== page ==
Zacharias: The shift that is taking place is very calculated. Eastern religions are protected in today’s society because to critique Eastern religions is seen as culturally insensitive and prejudicial. But the Christian faith, which is the target of Western culture (but people have forgotten that it came from the East), is now the dartboard. Society can attack any aspect of Christianity.
In the recent presidential primary race, it was fascinating to notice how pundits described Mike Huckabee as a former Baptist minister. The Judeo-Christian worldview is the target of the Western media. The media is the single greatest destroyer of the notion of absolutes and of the Judeo-Christian worldview, the only worldview that could justify the existence of a nation like America. They wish to stigmatize the Christian in a way that they do not need to say anything else. When I am overseas, I see these attacks in articles in the Western newspapers and in the journalism on television.
I just returned from Thailand and Singapore. Every mall I walked through in those countries was playing Christmas carols. One of the world’s tallest Christmas trees was in Central World Plaza in Bangkok, Thailand. Christmas trees and Christmas decorations filled the streets of Singapore and carols were playing there. In America, Christians wonder whether they can even do this anymore without someone questioning whether they ought to acknowledge Christmas in the marketplace.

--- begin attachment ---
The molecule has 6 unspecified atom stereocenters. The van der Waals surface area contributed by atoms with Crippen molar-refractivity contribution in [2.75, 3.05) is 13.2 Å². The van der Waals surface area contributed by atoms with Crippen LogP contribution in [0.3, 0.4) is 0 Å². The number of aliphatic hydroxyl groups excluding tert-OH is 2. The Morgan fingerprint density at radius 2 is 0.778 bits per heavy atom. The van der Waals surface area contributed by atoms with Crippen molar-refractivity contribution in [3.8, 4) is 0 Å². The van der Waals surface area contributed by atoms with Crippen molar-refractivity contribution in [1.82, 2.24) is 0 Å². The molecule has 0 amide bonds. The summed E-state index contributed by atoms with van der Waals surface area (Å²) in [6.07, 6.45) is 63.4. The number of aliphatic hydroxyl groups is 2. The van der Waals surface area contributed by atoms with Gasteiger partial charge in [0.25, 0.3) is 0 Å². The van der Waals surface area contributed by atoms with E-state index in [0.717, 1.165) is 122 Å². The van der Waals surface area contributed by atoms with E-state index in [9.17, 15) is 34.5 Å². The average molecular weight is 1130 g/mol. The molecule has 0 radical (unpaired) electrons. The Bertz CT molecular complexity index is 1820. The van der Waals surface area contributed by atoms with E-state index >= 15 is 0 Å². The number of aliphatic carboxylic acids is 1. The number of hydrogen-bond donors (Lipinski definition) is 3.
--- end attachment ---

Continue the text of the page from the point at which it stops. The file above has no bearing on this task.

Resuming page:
What has happened? The Judeo-Christian worldview has become the pariah stepchild of worldviews and is being attacked while other worldviews are respected, reverenced, and recognized as part of history and the culture of other nations.
What is the basis of this calculated attack?
Zacharias: I am not sure I can pinpoint it, but I think the symptoms of cultural decay were clear from the 1960s onward — changes in beliefs regarding sexuality, and the right of a child to live in its mother’s womb. Those in the forefront of popularized Christianity took on these issues. These Christians were then attacked because society viewed them as inhibitors to progress and the freedom of other worldviews.